God only knows what else was done to him. Roderick nodded and picked up his pace; holding the bag of D5W aloft as he maneuvered the gurney down the passageway towards the wide double doors. The doors immediately swung back open as Scott and Jelly rushed into the room followed by Paramedic Richardson.
Murdoch was already shaking his head. I have the necessary info to begin treatment of your son and you have some paper work you need to fill out.
Johnny swallowed; the dryness in his mouth causing a burn at the back of his throat. I would also appreciate it if you would call in a plastic surgeon to tend to his temple wound to minimize scarring.
After giving Scott and Jelly a chance to speak to Johnny, Murdoch escorted them out of the room. Desperate for something to keep his mind occupied, he began formulating the volume of the room; as if it was a necessary thing.
Finally, the doctor appeared at the door. Apprehension stole the moisture from his mouth and made his limbs feel weary and uncoordinated as he pushed his tall frame up from the low sitting couch. There was no point in mincing words. I need to discuss the test results with you and ask you some questions. Murdoch dropped back down on the sofa with a heavy plop.
He scrubbed anxiously at his face with trembling hands, and then clasped them together under his chin as if he might start praying. Scott and Jelly took seats on either side of him. Jelly patted his back and Scott his knee. Drawing up one of the smaller chairs, he sat down, directly in front of Murdoch. Fitzgerald recognized the tone and chose to ignore it. I believe them to be the substance they used to tranquilize Johnny.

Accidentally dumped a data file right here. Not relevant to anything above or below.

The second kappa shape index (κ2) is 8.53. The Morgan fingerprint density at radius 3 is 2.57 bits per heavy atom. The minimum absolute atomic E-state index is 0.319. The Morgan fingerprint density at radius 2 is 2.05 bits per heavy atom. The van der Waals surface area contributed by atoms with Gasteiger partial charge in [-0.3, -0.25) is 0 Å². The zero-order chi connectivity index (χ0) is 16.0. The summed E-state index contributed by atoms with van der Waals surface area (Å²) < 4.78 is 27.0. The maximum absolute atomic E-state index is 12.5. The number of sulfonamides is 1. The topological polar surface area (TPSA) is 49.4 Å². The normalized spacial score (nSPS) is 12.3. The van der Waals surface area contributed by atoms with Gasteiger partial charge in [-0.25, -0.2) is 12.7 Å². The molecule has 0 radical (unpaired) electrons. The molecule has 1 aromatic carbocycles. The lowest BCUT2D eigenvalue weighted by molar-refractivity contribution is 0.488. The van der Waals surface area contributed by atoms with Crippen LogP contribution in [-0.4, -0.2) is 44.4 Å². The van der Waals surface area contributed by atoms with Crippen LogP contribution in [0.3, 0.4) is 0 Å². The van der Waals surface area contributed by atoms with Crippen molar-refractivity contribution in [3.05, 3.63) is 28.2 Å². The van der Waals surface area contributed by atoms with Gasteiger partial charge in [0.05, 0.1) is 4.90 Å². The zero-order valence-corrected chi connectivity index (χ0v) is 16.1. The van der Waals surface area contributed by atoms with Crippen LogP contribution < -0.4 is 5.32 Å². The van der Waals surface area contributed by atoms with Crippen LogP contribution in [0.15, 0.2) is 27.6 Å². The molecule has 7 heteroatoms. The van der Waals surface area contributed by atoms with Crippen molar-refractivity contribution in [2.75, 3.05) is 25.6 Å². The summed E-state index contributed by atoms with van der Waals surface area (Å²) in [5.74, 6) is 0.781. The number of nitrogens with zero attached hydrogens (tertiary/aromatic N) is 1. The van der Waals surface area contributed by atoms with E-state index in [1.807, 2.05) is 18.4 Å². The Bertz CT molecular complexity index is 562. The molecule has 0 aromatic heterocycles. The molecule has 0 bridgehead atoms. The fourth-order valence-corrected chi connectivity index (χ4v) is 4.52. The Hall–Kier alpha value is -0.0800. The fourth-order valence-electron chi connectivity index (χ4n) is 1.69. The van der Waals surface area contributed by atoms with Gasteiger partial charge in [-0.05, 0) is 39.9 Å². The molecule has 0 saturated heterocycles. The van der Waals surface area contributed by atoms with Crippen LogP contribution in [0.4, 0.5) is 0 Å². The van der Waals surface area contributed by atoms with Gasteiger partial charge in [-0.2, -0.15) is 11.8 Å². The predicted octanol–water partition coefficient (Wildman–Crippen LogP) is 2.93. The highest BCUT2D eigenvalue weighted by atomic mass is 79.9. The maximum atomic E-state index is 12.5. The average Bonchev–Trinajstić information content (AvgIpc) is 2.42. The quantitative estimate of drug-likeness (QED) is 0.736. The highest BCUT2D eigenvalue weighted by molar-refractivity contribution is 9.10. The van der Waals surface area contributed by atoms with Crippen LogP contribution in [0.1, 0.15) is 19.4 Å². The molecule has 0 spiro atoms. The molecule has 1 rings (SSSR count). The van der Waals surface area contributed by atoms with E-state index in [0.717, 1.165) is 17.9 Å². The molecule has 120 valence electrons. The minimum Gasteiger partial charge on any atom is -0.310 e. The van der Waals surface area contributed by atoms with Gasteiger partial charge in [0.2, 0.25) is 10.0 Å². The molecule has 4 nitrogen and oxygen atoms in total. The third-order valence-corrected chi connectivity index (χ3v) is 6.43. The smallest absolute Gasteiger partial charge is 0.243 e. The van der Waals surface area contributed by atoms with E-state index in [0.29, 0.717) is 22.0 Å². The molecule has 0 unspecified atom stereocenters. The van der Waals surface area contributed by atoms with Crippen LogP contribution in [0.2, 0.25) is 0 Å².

He braced himself for the coming storm. Johnny would not do that! I use to have to hold him down to get his shots. Scott shifted uncomfortably in his seat; coming forward and resting his elbows on his knees as the Colonel turned his attention to him, seeking his opinion. He knew what he was about to say would make his father mad as hell but his work in Naval Intelligence had taught him to always consider all possibilities, even the most seemingly outlandish ones.
Johnny has been a bit full of himself since all the publicity over what he accomplished at the Olympics. The speeding tickets; skipping classes. A one point, you even threatened to take the Harley away from him. Jelly had never said why he had made the threat, but he sensed it had to have been something pretty serious.
The old gunny completely ignored the crack about needles. Finally he spoke, in a voice tight with adamant belief, shadowed by annoyance, the words incredibly soft at first, but the volume rising as he continued to speak.
I absolutely will not believe Johnny willingly took any drugs! Doctor Fitzgerald held up his hand, effectively putting a halt to the tirade. If there was any indication he had been abusing drugs, more detailed tests are available; including the hair test, which would tell us for certain if there was any past abuse. Murdoch was still glaring at his eldest son.
Sandoval was furious about it. Fitzgerald leaned forward at this news, his face lighting with more questions. Murdoch shook his head. The Colonel nodded. He was deep in thought; and chewed on his bottom lip as he considered this information. He kept insisting there was blood on him; that his hands were covered with blood.